HAVING to think about the “heritage of water” for a recent cruise on the Pasig for the annual Unesco-Icomos World Heritage Day reminded me of a question asked by a Middle Eastern colleague, whether “it rains in the Philippines.”
Oh, it does! It rains a lot in the Philippines. We live surrounded by an abundance of water, so very unlike life in a parched desert environment.
Our Filipino lifestyle and culture are influenced by water, something many of us don’t realize from living in an archipelago of islands surrounded by water.
I grew up on an island. Not in a small, Robinson Crusoe-sized one, but in a city on a medium-sized Visayan island where I lived my life within sight and reach of the sea.
When I moved to Manila, the first thing that struck me was realizing this city by the bay limited my access to water. The beach was kilometers away. From being immersed in a Visayan seascape, I had moved to the expanse of the Luzon landscape.
Case for insularity
These days, I commute to Cebu often enough to have developed an internal prompt that signals me when we have flown out of the solid mass that is Luzon, telling me when it is the time to look out of the window, to be calmed by the blue of the water we are flying over, and to see the islands that come into view one after another. Pristine beaches ring each island, just the kind of seascape my islander self relates to.
Many islanders live their lives within the confines and the comfort of their shores. Within those shores live your own kind—people who share the same language, outlook, cultural circumstances, even food preferences.
Because of his definite geographical confines, the islander looks inward, into a life of shared beliefs with familiar and kindred souls.
Therefore, it is understandable that those from other shores or other islands are seen as “different” people.
There rests the case for insularity and its mentality that separates “us” from “them.”
The idea that islanders accept the limitations of their shoreline boundaries came up in a conversation with a colleague in Guam, who asked me when I came “on-island and when I was scheduled to go off-island,” his way of asking when I had arrived and was leaving.
Islanders are not confined to their own islands. Across the sea lie other islands to go to, all just a short sail away, none farther than the horizon.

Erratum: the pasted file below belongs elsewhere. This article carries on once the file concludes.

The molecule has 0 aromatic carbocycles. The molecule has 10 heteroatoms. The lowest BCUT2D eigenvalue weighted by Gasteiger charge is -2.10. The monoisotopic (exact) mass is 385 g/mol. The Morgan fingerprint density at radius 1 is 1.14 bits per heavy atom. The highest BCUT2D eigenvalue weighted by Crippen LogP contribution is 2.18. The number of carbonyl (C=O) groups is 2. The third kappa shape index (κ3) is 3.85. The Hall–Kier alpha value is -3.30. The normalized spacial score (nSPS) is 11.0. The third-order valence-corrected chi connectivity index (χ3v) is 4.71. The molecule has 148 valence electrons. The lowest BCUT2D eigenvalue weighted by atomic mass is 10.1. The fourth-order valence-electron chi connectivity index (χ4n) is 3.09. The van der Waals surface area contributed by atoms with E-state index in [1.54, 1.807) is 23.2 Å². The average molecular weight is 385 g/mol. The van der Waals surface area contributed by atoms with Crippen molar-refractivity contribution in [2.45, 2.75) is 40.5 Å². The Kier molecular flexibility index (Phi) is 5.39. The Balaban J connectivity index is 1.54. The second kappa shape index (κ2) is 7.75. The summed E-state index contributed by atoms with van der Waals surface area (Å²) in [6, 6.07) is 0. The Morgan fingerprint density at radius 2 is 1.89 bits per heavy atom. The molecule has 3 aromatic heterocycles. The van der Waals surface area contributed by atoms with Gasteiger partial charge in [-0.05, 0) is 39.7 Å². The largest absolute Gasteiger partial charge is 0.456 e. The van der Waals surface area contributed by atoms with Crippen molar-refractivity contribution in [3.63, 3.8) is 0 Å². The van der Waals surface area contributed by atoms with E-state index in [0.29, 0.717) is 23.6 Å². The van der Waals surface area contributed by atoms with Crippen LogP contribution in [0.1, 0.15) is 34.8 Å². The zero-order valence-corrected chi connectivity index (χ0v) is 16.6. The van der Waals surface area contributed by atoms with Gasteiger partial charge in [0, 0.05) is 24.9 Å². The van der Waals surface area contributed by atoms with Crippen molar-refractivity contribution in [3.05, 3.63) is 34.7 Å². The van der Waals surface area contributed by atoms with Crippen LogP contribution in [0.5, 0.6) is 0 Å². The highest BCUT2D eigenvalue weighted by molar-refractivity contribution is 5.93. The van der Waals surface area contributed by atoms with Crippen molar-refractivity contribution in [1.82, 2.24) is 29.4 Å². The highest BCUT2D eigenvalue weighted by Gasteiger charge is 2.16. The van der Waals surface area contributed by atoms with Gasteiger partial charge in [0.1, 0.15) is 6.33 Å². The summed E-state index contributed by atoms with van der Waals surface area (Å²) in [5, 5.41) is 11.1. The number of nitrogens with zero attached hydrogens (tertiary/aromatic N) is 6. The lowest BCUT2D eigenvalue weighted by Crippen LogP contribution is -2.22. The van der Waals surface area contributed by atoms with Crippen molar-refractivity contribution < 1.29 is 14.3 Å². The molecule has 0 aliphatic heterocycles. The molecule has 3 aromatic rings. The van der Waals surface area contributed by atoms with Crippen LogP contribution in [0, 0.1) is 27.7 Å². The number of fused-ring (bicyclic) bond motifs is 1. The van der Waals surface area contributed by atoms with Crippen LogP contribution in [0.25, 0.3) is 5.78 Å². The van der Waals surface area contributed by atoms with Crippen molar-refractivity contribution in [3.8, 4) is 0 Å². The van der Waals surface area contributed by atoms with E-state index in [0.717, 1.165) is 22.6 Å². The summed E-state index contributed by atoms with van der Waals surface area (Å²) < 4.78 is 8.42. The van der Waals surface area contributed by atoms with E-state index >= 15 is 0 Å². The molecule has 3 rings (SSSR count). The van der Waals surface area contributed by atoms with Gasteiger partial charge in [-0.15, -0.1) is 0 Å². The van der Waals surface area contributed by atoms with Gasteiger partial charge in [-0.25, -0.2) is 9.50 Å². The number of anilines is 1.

How interesting it is to realize that the same water that separates islands also connects them.
Water once connected different parts of Manila, a city that grew from a network of riverine settlements built on islands on the tributary of Pasig River.
Waterways connected the different parts of early Manila, evolving years later into the system of esteros flowing through the city, providing its main transportation routes when emptied into Pasig River or Manila Bay.
A Quiapo-bred lady told me about the estero behind her house. She and her family would wait for vendors to sail to their back entrance to supply the family with vegetables and produce.
On the estero behind her house, she would row her three sisters to school every day.
When the city of Manila organized a Pasig River cruise for Icomos Philippines and Heritage Conservation Society members and their guests to celebrate the heritage of water, nothing seen from the perfumed river hinted that Manila was once a city built on water.
“The Venice of the Far East,” American urban planner Daniel Burnham called Manila in 1905.
The Burnham vision for his 1905 Burnham Plan for Manila was to blend the elegance of Parisian boulevards with Venetian waterways.
Esteros, Burnham’s Venetian waterways, have since clogged up or have been covered over.
Structures that once opened up to the waterways have been boarded up, the estero and river having deteriorated into hazards rather than urban landmarks.
Water, water once upon a time everywhere in our city, where has it gone?